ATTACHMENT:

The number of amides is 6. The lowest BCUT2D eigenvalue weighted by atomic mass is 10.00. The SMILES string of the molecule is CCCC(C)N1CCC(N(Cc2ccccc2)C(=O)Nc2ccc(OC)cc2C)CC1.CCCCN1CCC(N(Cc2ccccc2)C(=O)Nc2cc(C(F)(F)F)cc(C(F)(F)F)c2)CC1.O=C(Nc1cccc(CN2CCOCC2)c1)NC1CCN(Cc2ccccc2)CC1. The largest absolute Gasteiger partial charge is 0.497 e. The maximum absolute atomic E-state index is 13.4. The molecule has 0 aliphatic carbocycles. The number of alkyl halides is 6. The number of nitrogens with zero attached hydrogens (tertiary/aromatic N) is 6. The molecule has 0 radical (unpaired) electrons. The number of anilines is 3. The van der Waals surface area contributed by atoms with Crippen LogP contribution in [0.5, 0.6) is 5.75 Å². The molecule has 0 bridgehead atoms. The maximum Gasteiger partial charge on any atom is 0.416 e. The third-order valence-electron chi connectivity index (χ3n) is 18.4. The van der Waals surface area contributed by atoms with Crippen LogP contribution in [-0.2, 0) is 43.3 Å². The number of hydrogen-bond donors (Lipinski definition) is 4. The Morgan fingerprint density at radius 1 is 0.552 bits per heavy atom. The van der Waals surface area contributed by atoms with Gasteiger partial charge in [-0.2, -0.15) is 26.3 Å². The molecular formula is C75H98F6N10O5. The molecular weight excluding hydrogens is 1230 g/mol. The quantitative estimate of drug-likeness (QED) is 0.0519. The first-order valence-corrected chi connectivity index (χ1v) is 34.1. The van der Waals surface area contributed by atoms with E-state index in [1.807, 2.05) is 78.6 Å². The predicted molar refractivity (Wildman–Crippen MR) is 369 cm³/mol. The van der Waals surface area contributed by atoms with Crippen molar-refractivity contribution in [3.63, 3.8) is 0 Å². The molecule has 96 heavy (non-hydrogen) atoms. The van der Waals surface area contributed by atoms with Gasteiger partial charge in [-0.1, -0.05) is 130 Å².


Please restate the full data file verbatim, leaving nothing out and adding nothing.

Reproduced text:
The number of amides is 6. The lowest BCUT2D eigenvalue weighted by atomic mass is 10.00. The SMILES string of the molecule is CCCC(C)N1CCC(N(Cc2ccccc2)C(=O)Nc2ccc(OC)cc2C)CC1.CCCCN1CCC(N(Cc2ccccc2)C(=O)Nc2cc(C(F)(F)F)cc(C(F)(F)F)c2)CC1.O=C(Nc1cccc(CN2CCOCC2)c1)NC1CCN(Cc2ccccc2)CC1. The largest absolute Gasteiger partial charge is 0.497 e. The maximum absolute atomic E-state index is 13.4. The molecule has 0 aliphatic carbocycles. The number of alkyl halides is 6. The number of nitrogens with zero attached hydrogens (tertiary/aromatic N) is 6. The molecule has 0 radical (unpaired) electrons. The number of anilines is 3. The van der Waals surface area contributed by atoms with Crippen LogP contribution in [0.5, 0.6) is 5.75 Å². The molecule has 0 bridgehead atoms. The maximum Gasteiger partial charge on any atom is 0.416 e. The third-order valence-electron chi connectivity index (χ3n) is 18.4. The van der Waals surface area contributed by atoms with Crippen LogP contribution in [-0.2, 0) is 43.3 Å². The number of hydrogen-bond donors (Lipinski definition) is 4. The Morgan fingerprint density at radius 1 is 0.552 bits per heavy atom. The van der Waals surface area contributed by atoms with Gasteiger partial charge in [-0.2, -0.15) is 26.3 Å². The molecular formula is C75H98F6N10O5. The molecular weight excluding hydrogens is 1230 g/mol. The quantitative estimate of drug-likeness (QED) is 0.0519. The first-order valence-corrected chi connectivity index (χ1v) is 34.1. The van der Waals surface area contributed by atoms with E-state index in [1.807, 2.05) is 78.6 Å². The predicted molar refractivity (Wildman–Crippen MR) is 369 cm³/mol. The van der Waals surface area contributed by atoms with Crippen molar-refractivity contribution in [3.63, 3.8) is 0 Å². The molecule has 96 heavy (non-hydrogen) atoms. The van der Waals surface area contributed by atoms with Gasteiger partial charge in [-0.1, -0.05) is 130 Å².